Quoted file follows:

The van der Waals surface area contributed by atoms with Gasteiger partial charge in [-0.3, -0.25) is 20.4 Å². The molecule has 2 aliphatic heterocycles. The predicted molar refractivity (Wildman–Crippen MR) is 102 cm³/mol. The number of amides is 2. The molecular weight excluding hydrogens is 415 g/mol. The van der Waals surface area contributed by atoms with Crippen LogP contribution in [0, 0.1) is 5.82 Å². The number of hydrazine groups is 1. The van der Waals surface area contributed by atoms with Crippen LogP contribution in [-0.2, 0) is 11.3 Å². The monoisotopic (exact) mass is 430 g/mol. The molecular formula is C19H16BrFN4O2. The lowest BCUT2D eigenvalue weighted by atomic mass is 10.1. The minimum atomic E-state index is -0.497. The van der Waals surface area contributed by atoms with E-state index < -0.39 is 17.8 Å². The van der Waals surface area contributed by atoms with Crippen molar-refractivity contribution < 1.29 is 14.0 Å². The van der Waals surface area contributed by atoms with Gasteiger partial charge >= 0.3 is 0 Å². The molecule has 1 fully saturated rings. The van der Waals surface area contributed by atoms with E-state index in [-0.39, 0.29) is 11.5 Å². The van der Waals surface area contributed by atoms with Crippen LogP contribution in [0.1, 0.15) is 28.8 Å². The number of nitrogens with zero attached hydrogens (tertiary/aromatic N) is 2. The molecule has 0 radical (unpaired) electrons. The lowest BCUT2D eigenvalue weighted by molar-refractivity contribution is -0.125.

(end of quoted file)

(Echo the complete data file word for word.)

The van der Waals surface area contributed by atoms with Gasteiger partial charge in [-0.3, -0.25) is 20.4 Å². The molecule has 2 aliphatic heterocycles. The predicted molar refractivity (Wildman–Crippen MR) is 102 cm³/mol. The number of amides is 2. The molecular weight excluding hydrogens is 415 g/mol. The van der Waals surface area contributed by atoms with Crippen LogP contribution in [0, 0.1) is 5.82 Å². The number of hydrazine groups is 1. The van der Waals surface area contributed by atoms with Crippen LogP contribution in [-0.2, 0) is 11.3 Å². The monoisotopic (exact) mass is 430 g/mol. The molecular formula is C19H16BrFN4O2. The lowest BCUT2D eigenvalue weighted by atomic mass is 10.1. The minimum atomic E-state index is -0.497. The van der Waals surface area contributed by atoms with E-state index < -0.39 is 17.8 Å². The van der Waals surface area contributed by atoms with Crippen molar-refractivity contribution < 1.29 is 14.0 Å². The van der Waals surface area contributed by atoms with Gasteiger partial charge >= 0.3 is 0 Å². The molecule has 1 fully saturated rings. The van der Waals surface area contributed by atoms with E-state index in [-0.39, 0.29) is 11.5 Å². The van der Waals surface area contributed by atoms with Crippen LogP contribution in [0.1, 0.15) is 28.8 Å². The number of nitrogens with zero attached hydrogens (tertiary/aromatic N) is 2. The molecule has 0 radical (unpaired) electrons. The lowest BCUT2D eigenvalue weighted by molar-refractivity contribution is -0.125.